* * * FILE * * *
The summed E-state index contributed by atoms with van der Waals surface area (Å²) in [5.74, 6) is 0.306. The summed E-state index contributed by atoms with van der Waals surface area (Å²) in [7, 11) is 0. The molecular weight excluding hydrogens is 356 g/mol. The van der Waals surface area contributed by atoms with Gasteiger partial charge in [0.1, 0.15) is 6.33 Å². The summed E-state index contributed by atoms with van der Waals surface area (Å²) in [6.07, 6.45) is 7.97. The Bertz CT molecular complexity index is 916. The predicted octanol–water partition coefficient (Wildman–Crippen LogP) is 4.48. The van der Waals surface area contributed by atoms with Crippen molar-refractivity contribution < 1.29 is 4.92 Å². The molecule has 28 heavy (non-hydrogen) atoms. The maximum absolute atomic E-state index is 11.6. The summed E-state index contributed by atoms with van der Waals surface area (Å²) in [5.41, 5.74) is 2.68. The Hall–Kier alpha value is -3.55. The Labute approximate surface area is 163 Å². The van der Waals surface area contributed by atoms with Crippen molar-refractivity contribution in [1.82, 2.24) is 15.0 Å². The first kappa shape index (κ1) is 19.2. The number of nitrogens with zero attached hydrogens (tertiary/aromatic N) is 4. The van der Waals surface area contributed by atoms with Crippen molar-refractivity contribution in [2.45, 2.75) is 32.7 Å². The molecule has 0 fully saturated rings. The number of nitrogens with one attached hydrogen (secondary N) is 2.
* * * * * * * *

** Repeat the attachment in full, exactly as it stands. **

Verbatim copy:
The summed E-state index contributed by atoms with van der Waals surface area (Å²) in [5.74, 6) is 0.306. The summed E-state index contributed by atoms with van der Waals surface area (Å²) in [7, 11) is 0. The molecular weight excluding hydrogens is 356 g/mol. The van der Waals surface area contributed by atoms with Gasteiger partial charge in [0.1, 0.15) is 6.33 Å². The summed E-state index contributed by atoms with van der Waals surface area (Å²) in [6.07, 6.45) is 7.97. The Bertz CT molecular complexity index is 916. The predicted octanol–water partition coefficient (Wildman–Crippen LogP) is 4.48. The van der Waals surface area contributed by atoms with Crippen molar-refractivity contribution < 1.29 is 4.92 Å². The molecule has 28 heavy (non-hydrogen) atoms. The maximum absolute atomic E-state index is 11.6. The summed E-state index contributed by atoms with van der Waals surface area (Å²) in [5.41, 5.74) is 2.68. The Hall–Kier alpha value is -3.55. The Labute approximate surface area is 163 Å². The van der Waals surface area contributed by atoms with Crippen molar-refractivity contribution in [1.82, 2.24) is 15.0 Å². The first kappa shape index (κ1) is 19.2. The number of nitrogens with zero attached hydrogens (tertiary/aromatic N) is 4. The van der Waals surface area contributed by atoms with Crippen molar-refractivity contribution in [2.45, 2.75) is 32.7 Å². The molecule has 0 fully saturated rings. The number of nitrogens with one attached hydrogen (secondary N) is 2.